This species is not widely grown in residential gardens because of its size and darker bark color, yet it’s truly a native treasure, says Michael Dirr, in his book Dirr's Encyclopedia of Trees & Shrubs. “In fall, the brilliant golden yellow foliage compensates a thousandfold. The leaves are also highly resistant to leafminer, a severe problem for many of the white-barked species,” he says. The yellow birch’s rough-textured bark has its own unique beauty, with a soft metallic sheen similar to polished bronze.

Non-native birches include:

  • Betula pendula (European white birch)
  • Betula utilis var. jacquemontii (Himalayan birch)
  • Betula platyphylla (Japanese white birch)

In this garden, ‘Whitespire’ birches were planted in a scattered fashion to appear as if they grew here naturally. Photo by: Garden World Images Ltd / Alamy Stock Photo.

When to plant:

The best time to plant birch trees is in the spring or fall, when the soil is moist and temperatures are cool. If planting in the fall, allow at least four to six weeks before the ground freezes to give the roots enough time to become established (see What to Plant in Your Fall Garden).

Where to plant:

Because birch are shallow-rooted, they prefer a location where the soil remains cool and moist while exposing the canopy to ample sunlight (about 6 hours daily). The ideal spot is the north or east side of a building, where the tree will receive full sun in the morning and some shade during the afternoon.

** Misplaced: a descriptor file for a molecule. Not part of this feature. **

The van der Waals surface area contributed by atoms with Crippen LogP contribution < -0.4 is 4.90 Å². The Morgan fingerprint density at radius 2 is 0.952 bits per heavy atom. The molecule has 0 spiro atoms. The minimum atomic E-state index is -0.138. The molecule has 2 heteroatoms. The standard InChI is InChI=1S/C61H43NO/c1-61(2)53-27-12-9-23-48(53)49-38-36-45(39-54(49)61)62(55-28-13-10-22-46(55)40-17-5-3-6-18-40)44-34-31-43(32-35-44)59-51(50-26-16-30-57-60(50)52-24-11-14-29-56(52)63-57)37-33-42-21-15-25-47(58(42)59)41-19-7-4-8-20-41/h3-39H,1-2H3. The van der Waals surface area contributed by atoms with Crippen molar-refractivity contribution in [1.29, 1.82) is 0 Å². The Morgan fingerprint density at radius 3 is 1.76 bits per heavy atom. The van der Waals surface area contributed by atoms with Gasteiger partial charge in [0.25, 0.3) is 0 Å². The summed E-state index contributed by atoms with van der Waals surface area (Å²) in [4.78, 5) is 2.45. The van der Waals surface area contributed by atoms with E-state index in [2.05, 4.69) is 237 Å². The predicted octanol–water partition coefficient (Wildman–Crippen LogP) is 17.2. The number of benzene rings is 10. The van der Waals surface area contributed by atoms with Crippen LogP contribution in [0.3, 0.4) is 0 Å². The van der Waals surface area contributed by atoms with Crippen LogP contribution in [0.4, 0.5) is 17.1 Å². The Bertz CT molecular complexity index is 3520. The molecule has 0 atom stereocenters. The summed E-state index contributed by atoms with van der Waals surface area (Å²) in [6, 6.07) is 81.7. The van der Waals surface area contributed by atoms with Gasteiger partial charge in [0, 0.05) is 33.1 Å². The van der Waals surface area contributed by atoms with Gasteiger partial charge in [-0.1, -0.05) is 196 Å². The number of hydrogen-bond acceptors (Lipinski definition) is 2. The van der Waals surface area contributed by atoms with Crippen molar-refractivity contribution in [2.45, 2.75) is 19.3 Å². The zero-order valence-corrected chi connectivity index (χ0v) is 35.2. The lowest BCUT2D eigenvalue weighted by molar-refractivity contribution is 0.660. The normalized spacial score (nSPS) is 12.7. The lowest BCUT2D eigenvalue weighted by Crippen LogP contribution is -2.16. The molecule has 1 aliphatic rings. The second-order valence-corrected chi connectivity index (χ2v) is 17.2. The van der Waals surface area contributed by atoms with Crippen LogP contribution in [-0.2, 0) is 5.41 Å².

Birch can thrive in a wide range of soil types, really only objecting to extremely wet or dry conditions, says Paul Bartlett of Stone Lane Gardens, a specialist in birch and alder trees. Some birch will even grow successfully in wet ground as long as it is not waterlogged. Slightly acidic soils (with a pH between 5.0 and 6.5) are ideal, but preferences vary with the species, with river birch favoring a pH below 6.5 while yellow birch is tolerant of alkaline conditions. Here are some tips for testing the pH of your soil: Garden Soil 101.

Planting tips:

You can plant birch trees in groups or as single specimens, depending on the space available and your design intent. “There are no strict rules about planting distances, and if space is limited, three trees planted in the same hole can create an effective mini copse,” says Bartlett. If you prefer a multi-trunked tree but can’t find one at a local nursery, he suggests creating the same effect by planting three trees in one hole with their roots almost touching. As the group matures, the trunks will eventually touch at the base.


Most birch are sensitive to drought and grow best in conditions where their shallow root system will be kept cool and moist, especially during the heat of the summer. Keep the soil moist to the depth of the roots, particularly during the first couple of years after planting, by soaking it thoroughly with a hose. Covering the root zone with a 2- to 3-inch layer of mulch will also help to retain moisture.


Birch trees planted in high-pH soils may need supplemental iron to prevent yellowing of the leaves (chlorosis). Applying a low-Nitrogen, slow release fertilizer with iron will help boost the acidity of the soil and improve nutrient uptake.